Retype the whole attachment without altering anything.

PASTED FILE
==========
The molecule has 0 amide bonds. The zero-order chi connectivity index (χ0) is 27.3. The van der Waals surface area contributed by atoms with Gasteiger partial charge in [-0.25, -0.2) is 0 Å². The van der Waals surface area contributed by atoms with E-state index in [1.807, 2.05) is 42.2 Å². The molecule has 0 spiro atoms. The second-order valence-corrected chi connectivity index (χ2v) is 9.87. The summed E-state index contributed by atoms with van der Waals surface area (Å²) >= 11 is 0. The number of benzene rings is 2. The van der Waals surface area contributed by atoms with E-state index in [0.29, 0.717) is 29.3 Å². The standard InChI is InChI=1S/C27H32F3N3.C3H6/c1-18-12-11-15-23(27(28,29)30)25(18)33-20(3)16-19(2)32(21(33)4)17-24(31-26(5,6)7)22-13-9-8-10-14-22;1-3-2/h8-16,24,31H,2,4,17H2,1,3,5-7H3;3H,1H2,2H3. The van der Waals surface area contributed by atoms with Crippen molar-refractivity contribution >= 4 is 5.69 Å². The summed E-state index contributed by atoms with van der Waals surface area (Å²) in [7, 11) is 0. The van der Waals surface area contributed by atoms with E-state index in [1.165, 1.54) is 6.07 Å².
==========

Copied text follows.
The molecule has 0 amide bonds. The zero-order chi connectivity index (χ0) is 27.3. The van der Waals surface area contributed by atoms with Gasteiger partial charge in [-0.25, -0.2) is 0 Å². The van der Waals surface area contributed by atoms with E-state index in [1.807, 2.05) is 42.2 Å². The molecule has 0 spiro atoms. The second-order valence-corrected chi connectivity index (χ2v) is 9.87. The summed E-state index contributed by atoms with van der Waals surface area (Å²) >= 11 is 0. The number of benzene rings is 2. The van der Waals surface area contributed by atoms with E-state index in [0.29, 0.717) is 29.3 Å². The standard InChI is InChI=1S/C27H32F3N3.C3H6/c1-18-12-11-15-23(27(28,29)30)25(18)33-20(3)16-19(2)32(21(33)4)17-24(31-26(5,6)7)22-13-9-8-10-14-22;1-3-2/h8-16,24,31H,2,4,17H2,1,3,5-7H3;3H,1H2,2H3. The van der Waals surface area contributed by atoms with Crippen molar-refractivity contribution >= 4 is 5.69 Å². The summed E-state index contributed by atoms with van der Waals surface area (Å²) in [7, 11) is 0. The van der Waals surface area contributed by atoms with E-state index in [1.165, 1.54) is 6.07 Å².